Michael Newell’s childhood home is a 7,000-square-foot colonial-style house with stately white columns lining the porch. Inside, it has unique features like a record player built into a kitchen wall. It once set the home’s soundtrack — a mix of gospel, Motown, soul, and make-you-dance Prince hits. Some of Newell’s favorite memories in the house were of Christmastime, when his family of eight would set up a towering Christmas tree in the open foyer.
Now, Newell and his wife Marche Robinson are turning his childhood home into a wedding venue, posting TikTok videos documenting the transformation of the Newell House and sharing real estate advice about how to build generational wealth. Not only is a home an asset that can build you equity, he says, but starting a local business can help build wealth in a community.
The story of the Newell House starts in the 1980s, when several Black professionals bought land in Pleasant Garden, North Carolina, and built houses on it. Newell’s family moved into their newly-constructed, five-bedroom home during the holiday season of 1983. Newell was born in January 1984. Over the years, his childhood home and its 16-acre lot was a celebratory place — his parent’s friends gathered at the house for homecoming parties, his sister got married there, and the home hosted countless family reunions.
After the kids grew up and moved out, and Newell’s father passed away, his mother put the sprawling house on the market. But it just didn’t feel right, Newell recounts. Newly married, he and his wife decided they’d buy the home and honor its legacy.
“Growing up, I was used to it being a house of celebration,” Newell says. “There was so much love in the house.”
He and Robinson went to middle school and high school together. But they went on to different colleges and law schools before crossing paths again later in life. They reunited at a friend’s wedding in 2016, started dating, and got married in 2019. Their own wedding was in a historic home, which helped fuel their renovation dreams. Newell quips that he can hammer nails into a wall all day, but that his wife has the design vision and savvy to bring a timeless wedding venue to life.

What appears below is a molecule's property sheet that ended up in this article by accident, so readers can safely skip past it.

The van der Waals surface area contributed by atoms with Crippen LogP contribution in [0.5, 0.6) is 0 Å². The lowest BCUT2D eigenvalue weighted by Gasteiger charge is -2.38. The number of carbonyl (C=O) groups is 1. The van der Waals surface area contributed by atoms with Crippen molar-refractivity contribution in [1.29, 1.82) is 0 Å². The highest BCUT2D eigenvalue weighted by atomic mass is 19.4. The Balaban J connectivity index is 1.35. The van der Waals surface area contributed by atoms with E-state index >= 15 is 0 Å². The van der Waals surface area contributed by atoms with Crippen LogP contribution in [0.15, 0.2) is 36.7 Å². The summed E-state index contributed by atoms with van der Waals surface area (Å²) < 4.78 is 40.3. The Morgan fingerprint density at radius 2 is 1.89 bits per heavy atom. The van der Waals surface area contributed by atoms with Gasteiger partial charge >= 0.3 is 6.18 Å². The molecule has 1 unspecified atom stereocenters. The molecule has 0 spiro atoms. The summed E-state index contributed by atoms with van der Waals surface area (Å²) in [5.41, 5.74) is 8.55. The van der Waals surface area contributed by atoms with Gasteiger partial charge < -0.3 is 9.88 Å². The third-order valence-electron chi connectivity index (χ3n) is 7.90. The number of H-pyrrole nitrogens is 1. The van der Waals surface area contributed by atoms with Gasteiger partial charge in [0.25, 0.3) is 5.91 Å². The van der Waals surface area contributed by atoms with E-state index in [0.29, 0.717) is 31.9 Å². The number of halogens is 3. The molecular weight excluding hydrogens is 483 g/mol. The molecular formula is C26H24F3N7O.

Ahead, the couple shares what it’s like to lovingly restore a childhood home (the record player is staying) and how to build generational wealth through real estate.
Apartment Therapy: What’s your design vision for the home?
Marche Robinson: We definitely want something that’s classic and timeless. That’s what I wanted when I was looking for a wedding venue. Every bride is so unique, and we want to give them a blank slate to create their vision. We also want it to feel warm; and strike that balance of being historic, but modernized.
AT: Is there a part of the renovation you’re most excited to see come together?
MR: The little study is my favorite. Everything else in the house will be clean and neutral. The study will be a place where you can walk in and get a drink. It has this open shelving that can hold glasses. We’re thinking about painting it a Carolina blue.
Michael Newell: For me, it’s the exterior. We painted the brick with Sherwin-Williams’ Alabaster, and it has this whole new energy. I love the backdrop of the white house with the blue skies and green lawn.
AT: How will this project help build generational wealth? And what would you share with others who are interested in building generational wealth through real estate?
MR: I think my best advice is that if you’re able to buy a property from a family member or inherit one, don’t feel like you have to fit in this box of living there. You can turn it into an Airbnb or think of different ways of turning it into a business.
AT: What advice do you have for others restoring a family home?
MR: We’re preserving certain elements that are special to the house. We’re doing everything we can to keep the record player that’s built into the wall of the kitchen. We want to keep the details that make it unique, but bring it into the present.
MN: Go into it with a maximum level of patience. Prepare yourself for delays and for things to go wrong.